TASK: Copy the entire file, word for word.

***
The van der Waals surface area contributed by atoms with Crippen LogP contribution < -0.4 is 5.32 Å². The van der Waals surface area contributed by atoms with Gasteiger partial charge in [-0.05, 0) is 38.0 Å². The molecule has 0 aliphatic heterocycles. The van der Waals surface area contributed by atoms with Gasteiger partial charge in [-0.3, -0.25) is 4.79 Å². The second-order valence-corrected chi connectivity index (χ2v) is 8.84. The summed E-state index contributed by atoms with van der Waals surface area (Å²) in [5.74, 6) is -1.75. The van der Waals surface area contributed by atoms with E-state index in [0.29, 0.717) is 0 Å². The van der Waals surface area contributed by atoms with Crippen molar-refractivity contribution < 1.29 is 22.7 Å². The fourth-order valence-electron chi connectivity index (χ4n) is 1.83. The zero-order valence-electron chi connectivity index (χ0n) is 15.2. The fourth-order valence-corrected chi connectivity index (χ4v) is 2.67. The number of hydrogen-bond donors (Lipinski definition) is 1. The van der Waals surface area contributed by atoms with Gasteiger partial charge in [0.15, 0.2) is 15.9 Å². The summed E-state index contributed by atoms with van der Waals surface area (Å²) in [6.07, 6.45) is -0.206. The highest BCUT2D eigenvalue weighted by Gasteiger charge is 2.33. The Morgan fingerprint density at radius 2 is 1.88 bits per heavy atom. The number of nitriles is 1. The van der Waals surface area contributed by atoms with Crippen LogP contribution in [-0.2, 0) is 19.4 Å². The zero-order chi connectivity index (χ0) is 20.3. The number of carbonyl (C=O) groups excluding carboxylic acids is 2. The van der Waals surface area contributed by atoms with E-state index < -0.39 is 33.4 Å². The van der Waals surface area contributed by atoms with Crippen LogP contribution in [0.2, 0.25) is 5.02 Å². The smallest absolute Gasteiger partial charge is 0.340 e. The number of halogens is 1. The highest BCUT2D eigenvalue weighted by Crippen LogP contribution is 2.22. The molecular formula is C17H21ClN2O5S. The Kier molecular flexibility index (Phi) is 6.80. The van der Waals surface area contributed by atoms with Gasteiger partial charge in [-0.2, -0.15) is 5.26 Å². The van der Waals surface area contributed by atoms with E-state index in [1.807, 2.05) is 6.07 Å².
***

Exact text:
The van der Waals surface area contributed by atoms with Crippen LogP contribution < -0.4 is 5.32 Å². The van der Waals surface area contributed by atoms with Gasteiger partial charge in [-0.05, 0) is 38.0 Å². The molecule has 0 aliphatic heterocycles. The van der Waals surface area contributed by atoms with Gasteiger partial charge in [-0.3, -0.25) is 4.79 Å². The second-order valence-corrected chi connectivity index (χ2v) is 8.84. The summed E-state index contributed by atoms with van der Waals surface area (Å²) in [5.74, 6) is -1.75. The van der Waals surface area contributed by atoms with E-state index in [0.29, 0.717) is 0 Å². The van der Waals surface area contributed by atoms with Crippen molar-refractivity contribution < 1.29 is 22.7 Å². The fourth-order valence-electron chi connectivity index (χ4n) is 1.83. The zero-order valence-electron chi connectivity index (χ0n) is 15.2. The fourth-order valence-corrected chi connectivity index (χ4v) is 2.67. The number of hydrogen-bond donors (Lipinski definition) is 1. The van der Waals surface area contributed by atoms with Gasteiger partial charge in [0.15, 0.2) is 15.9 Å². The summed E-state index contributed by atoms with van der Waals surface area (Å²) in [6.07, 6.45) is -0.206. The highest BCUT2D eigenvalue weighted by Gasteiger charge is 2.33. The Morgan fingerprint density at radius 2 is 1.88 bits per heavy atom. The number of nitriles is 1. The van der Waals surface area contributed by atoms with Crippen LogP contribution in [-0.2, 0) is 19.4 Å². The zero-order chi connectivity index (χ0) is 20.3. The number of carbonyl (C=O) groups excluding carboxylic acids is 2. The van der Waals surface area contributed by atoms with E-state index < -0.39 is 33.4 Å². The van der Waals surface area contributed by atoms with Crippen LogP contribution in [0.2, 0.25) is 5.02 Å². The smallest absolute Gasteiger partial charge is 0.340 e. The number of halogens is 1. The highest BCUT2D eigenvalue weighted by Crippen LogP contribution is 2.22. The molecular formula is C17H21ClN2O5S. The Kier molecular flexibility index (Phi) is 6.80. The van der Waals surface area contributed by atoms with Gasteiger partial charge in [-0.2, -0.15) is 5.26 Å². The van der Waals surface area contributed by atoms with E-state index in [1.807, 2.05) is 6.07 Å².